Of all the beaches in the world…what’s my favorite?
Everybody loves a beach. And in my job I’ve nestled my toes into the sand of the best of them. From Hawaii to Greece from Jamaica to Bali and all over the Americas: North, Central and South. My highest rated beaches range from Frenchmen’s Cove in Jamaica to a small tiny crescent shaped thing at the end of a long road on the island of Mykonos. It was the locals’ beach and the locals didn’t bother with bathing suits. Then there was the beach that knocked me off my feet it was so beautiful. Zoni Beach on the Island of Culebra in Puerto Rico. It was as beautiful as those that I had to rub my eyes to believe in Thailand and all the more incredible since it came without the 17 hour flight.
We all have our own personal idea of what makes a beach the best and they can be as varied and diverse as why you find someone attractive. Some people like their beaches to be the scene of an endless party a place to see and be seen while others think that heaven on earth is a secluded beach all to yourself. I have a more Goldilocks view on this one but if given the choice between packed and desolate — I’d go with the crowd. I’ve been on quite a few empty beaches and that’s how I feel on them: empty, alone, the sound of the waves crashing getting louder and louder turning from a soothing track on a let’s-go-to-sleep DVD to something sinister and menacing. Why the heck is no one here? That’s what I want to know. Pirates? Shark infested waters? Contamination? While I’m looking out at the horizon is someone or something watching me? Nope, I’d rather be on the shores of Jersey helping a sober challenged Snookie walk upright across the sand than alone.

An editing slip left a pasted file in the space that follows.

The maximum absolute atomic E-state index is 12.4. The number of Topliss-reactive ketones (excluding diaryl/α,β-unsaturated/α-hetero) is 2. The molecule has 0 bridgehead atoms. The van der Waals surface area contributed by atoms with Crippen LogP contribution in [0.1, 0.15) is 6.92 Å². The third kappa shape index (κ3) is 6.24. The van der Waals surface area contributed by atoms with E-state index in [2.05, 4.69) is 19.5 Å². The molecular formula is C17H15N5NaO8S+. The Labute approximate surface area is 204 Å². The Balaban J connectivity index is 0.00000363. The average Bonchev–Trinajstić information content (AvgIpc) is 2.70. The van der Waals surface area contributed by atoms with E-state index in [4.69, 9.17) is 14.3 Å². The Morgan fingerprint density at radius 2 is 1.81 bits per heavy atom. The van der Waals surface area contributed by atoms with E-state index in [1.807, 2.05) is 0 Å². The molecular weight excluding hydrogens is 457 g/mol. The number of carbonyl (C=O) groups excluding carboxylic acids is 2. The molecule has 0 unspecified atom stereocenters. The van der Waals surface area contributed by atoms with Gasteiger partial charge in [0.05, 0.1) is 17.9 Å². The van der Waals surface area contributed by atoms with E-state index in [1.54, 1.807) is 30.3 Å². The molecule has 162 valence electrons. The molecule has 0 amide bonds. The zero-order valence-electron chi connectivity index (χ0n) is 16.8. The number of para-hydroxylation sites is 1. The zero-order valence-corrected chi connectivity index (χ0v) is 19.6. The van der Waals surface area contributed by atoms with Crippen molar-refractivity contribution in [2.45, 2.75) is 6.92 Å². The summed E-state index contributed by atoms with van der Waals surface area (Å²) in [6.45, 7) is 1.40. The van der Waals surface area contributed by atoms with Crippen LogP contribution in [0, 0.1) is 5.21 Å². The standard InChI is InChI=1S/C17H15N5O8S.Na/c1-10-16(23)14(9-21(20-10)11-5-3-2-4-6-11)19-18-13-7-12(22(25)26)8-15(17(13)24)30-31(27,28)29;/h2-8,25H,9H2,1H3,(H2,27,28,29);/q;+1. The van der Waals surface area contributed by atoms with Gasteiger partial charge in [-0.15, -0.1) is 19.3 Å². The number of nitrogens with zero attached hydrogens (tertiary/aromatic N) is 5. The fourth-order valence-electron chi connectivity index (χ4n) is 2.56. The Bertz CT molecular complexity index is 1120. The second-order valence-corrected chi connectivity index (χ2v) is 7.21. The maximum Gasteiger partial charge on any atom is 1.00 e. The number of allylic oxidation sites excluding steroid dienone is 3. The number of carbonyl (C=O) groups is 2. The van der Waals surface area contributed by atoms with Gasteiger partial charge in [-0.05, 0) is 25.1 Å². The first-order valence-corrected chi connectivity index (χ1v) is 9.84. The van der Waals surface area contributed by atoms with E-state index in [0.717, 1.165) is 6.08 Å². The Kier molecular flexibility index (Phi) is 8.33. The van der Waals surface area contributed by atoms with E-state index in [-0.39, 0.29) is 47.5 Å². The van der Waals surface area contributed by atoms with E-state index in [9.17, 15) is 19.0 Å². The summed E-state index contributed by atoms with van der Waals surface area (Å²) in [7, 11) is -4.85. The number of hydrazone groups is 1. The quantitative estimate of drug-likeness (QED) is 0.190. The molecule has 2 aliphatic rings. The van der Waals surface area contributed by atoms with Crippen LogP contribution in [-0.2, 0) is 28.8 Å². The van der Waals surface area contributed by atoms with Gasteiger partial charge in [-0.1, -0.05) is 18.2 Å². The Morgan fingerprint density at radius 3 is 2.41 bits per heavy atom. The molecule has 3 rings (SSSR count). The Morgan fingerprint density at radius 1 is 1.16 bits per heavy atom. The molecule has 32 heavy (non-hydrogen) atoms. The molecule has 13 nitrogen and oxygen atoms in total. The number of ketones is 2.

But for me, my favorite beach is the type that I grew up on along the coasts of New Hampshire and Maine: rocky, the air thick with salt where the fog sometimes doesn’t lift til 10am. The sand is not milky white or soft as silk. It’s more of a brown- sugar beige that’s clumpy and course but makes great building material for the bucket shaped sandcastle. To build an earthy fortress in the silky soft stuff is nearly impossible and you have to get up close to the surf where the moisture of the water gives it some binding qualities and yet there’s always that one strong wave, even when the tide is receding that comes along and wipes out all your efforts. But in NH being 3 feet above sea level gives you the luxury of time to sculpt tiny windows into the towers, construct circling ramparts with crenellations and collect rocks to build a wicked cool bridge over the moat.
The water also happens to be 50 degrees in August so swimming doesn’t really factor into your beach time. It took me years to realize that oceans were for swimming as the memory of my frigid ankles left such a permanent mark that even when I’m staring at the brilliant aquamarine waters of Jamaica or Thailand, my very last thought is to actually go in. In fact the only time you’ll find me in the water is when there is a camera pointing at me and a producer telling me “go in.”
So what are you looking for in the perfect beach? Do you want a commitment or a fling? Do you want it to be the endlessly entertaining club atmosphere of South Beach in Miami or something more emulating a Mexican beer ad. Waves or no? And when do you like to go to the beach? I personally head there around 3pm when the sun isn’t that harsh and I can read and if there’s a slight chill and I need to wear a big sweatshirt — I’m in heaven!